The connection between multi-state resonant charge transfer dynamics and many-electron states in atom-metal surface scattering

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Physics and Astronomy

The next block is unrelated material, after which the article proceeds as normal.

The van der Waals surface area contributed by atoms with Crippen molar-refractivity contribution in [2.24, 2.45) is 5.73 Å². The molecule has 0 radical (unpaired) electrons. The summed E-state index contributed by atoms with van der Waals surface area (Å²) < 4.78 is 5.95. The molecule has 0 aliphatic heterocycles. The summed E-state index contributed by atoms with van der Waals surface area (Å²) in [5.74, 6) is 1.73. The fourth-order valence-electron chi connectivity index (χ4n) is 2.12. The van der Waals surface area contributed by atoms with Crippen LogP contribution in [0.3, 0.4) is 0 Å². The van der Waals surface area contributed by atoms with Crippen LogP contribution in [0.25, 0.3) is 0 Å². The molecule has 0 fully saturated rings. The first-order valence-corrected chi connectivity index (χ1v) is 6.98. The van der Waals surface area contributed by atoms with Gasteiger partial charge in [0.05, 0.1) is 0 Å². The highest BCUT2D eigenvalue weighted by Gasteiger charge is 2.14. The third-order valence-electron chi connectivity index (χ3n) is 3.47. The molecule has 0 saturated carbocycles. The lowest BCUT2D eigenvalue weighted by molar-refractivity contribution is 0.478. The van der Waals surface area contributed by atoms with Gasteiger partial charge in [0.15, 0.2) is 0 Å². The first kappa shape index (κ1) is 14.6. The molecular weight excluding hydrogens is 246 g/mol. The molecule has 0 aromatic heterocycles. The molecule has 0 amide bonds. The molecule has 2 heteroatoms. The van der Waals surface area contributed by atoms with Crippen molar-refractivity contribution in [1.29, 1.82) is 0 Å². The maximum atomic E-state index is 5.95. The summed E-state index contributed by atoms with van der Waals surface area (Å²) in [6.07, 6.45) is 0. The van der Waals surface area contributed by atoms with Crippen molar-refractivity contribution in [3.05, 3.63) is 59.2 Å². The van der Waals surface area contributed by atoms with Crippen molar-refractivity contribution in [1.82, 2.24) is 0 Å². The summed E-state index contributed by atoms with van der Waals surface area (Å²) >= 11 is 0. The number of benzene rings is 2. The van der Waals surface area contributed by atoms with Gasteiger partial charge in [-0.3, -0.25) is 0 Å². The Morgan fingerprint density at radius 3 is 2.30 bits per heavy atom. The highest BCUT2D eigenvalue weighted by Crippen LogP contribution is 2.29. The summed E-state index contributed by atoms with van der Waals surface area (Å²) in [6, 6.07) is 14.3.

For Li+ and Na+ scattering from clean and cesium-covered Cu(001) surfaces, we have measured probabilities to form different final electronic states in the scattered flux as a function of the Cs-induced work-function shift Delta phi. Specifically, positive and negative ion yields for 400 eV Li+ scattering, and the relative yields of excited neutral Li(2p) and Na(3p) for 400 and 100 eV Li+ and 1320 eV Na+ scattering were measured. As we lowered the work function from its clean (metal) surface value, we observed a monotonic decrease in the Li+ yield, a monotonic increase in the Li- yield, and a peak in the minority Li(2p) channel yield (and the Na(3p) yield). The major trends in the Li/Cu(001) data (and likewise in the Na/Cu(001) data) can be reproduced by use of a multi-state model, developed by Marston and co-workers, of resonant charge transfer. Here we present a new, straightforward explanation of these trends, based upon an examination of the many-electron states of the atom-metal system. Much of the charge transfer dynamics can be understood through the ground state of the interacting Li/Cu(001) system, since the 'atom probabilities' - the probabilities that the Li is a Li+, Li(2s), Li(2p), or Li- - tend to equilibrate towards their groundstate values throughout the atom's trajectory. In each of our experiments, the velocity is low enough that the Li/Cu(001) system electronically equilibrates close to the surface, where the atom-metal couplings are large; at small atom-metal separations z, the Li atom probabilities therefore track their ground-state values. As the atom moves along its outgoing trajectory, the couplings decrease exponentially, and eventually the atom probabilities lose track of their ground-state values. Qualitative arguments, based upon general principles of quantum mechanics, allow us to understand the dependence of the ground-state probabilities on the work function phi and z. To comprehend the origin of the Li(2p) peak we must consider both the ground-state probabilities and the conditions under which the dynamical probabilities lose track of their ground-state values. (C) 1998 Elsevier Science B.V.

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